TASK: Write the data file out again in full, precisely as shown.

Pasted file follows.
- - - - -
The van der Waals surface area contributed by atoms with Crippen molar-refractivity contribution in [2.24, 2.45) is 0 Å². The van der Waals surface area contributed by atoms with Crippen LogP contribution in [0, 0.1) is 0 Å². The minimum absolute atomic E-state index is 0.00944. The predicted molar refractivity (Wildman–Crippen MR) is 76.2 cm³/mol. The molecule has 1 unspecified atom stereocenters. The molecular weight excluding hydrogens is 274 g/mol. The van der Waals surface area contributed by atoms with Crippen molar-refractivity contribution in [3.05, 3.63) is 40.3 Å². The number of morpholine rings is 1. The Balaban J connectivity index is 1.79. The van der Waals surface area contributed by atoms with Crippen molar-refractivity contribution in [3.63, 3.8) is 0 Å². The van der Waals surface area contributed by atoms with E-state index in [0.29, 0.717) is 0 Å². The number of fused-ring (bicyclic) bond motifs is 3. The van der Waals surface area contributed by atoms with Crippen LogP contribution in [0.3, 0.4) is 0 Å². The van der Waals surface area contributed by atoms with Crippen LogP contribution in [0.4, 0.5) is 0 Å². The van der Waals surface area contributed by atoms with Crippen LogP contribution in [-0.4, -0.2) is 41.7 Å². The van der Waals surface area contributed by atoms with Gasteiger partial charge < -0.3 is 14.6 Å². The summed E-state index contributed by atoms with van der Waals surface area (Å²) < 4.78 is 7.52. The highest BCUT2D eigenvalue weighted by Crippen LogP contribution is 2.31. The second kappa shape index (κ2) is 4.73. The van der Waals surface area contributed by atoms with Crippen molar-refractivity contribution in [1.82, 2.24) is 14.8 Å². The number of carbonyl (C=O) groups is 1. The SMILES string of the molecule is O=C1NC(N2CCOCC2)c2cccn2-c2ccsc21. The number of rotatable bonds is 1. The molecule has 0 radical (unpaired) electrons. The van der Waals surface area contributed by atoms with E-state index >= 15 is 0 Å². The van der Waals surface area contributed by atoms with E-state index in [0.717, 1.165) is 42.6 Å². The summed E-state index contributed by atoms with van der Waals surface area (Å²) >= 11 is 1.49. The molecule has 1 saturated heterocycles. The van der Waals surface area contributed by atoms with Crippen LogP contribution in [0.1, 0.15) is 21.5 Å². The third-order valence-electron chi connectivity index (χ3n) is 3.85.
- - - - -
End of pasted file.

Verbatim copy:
The van der Waals surface area contributed by atoms with Crippen molar-refractivity contribution in [2.24, 2.45) is 0 Å². The van der Waals surface area contributed by atoms with Crippen LogP contribution in [0, 0.1) is 0 Å². The minimum absolute atomic E-state index is 0.00944. The predicted molar refractivity (Wildman–Crippen MR) is 76.2 cm³/mol. The molecule has 1 unspecified atom stereocenters. The molecular weight excluding hydrogens is 274 g/mol. The van der Waals surface area contributed by atoms with Crippen molar-refractivity contribution in [3.05, 3.63) is 40.3 Å². The number of morpholine rings is 1. The Balaban J connectivity index is 1.79. The van der Waals surface area contributed by atoms with Crippen molar-refractivity contribution in [3.63, 3.8) is 0 Å². The van der Waals surface area contributed by atoms with E-state index in [0.29, 0.717) is 0 Å². The number of fused-ring (bicyclic) bond motifs is 3. The van der Waals surface area contributed by atoms with Crippen LogP contribution in [0.3, 0.4) is 0 Å². The van der Waals surface area contributed by atoms with Crippen LogP contribution in [0.4, 0.5) is 0 Å². The van der Waals surface area contributed by atoms with Crippen LogP contribution in [-0.4, -0.2) is 41.7 Å². The van der Waals surface area contributed by atoms with Gasteiger partial charge < -0.3 is 14.6 Å². The summed E-state index contributed by atoms with van der Waals surface area (Å²) < 4.78 is 7.52. The highest BCUT2D eigenvalue weighted by Crippen LogP contribution is 2.31. The second kappa shape index (κ2) is 4.73. The van der Waals surface area contributed by atoms with Crippen molar-refractivity contribution in [1.82, 2.24) is 14.8 Å². The number of carbonyl (C=O) groups is 1. The SMILES string of the molecule is O=C1NC(N2CCOCC2)c2cccn2-c2ccsc21. The number of rotatable bonds is 1. The molecule has 0 radical (unpaired) electrons. The van der Waals surface area contributed by atoms with E-state index >= 15 is 0 Å². The van der Waals surface area contributed by atoms with E-state index in [0.717, 1.165) is 42.6 Å². The summed E-state index contributed by atoms with van der Waals surface area (Å²) >= 11 is 1.49. The molecule has 1 saturated heterocycles. The van der Waals surface area contributed by atoms with Crippen LogP contribution in [0.1, 0.15) is 21.5 Å². The third-order valence-electron chi connectivity index (χ3n) is 3.85.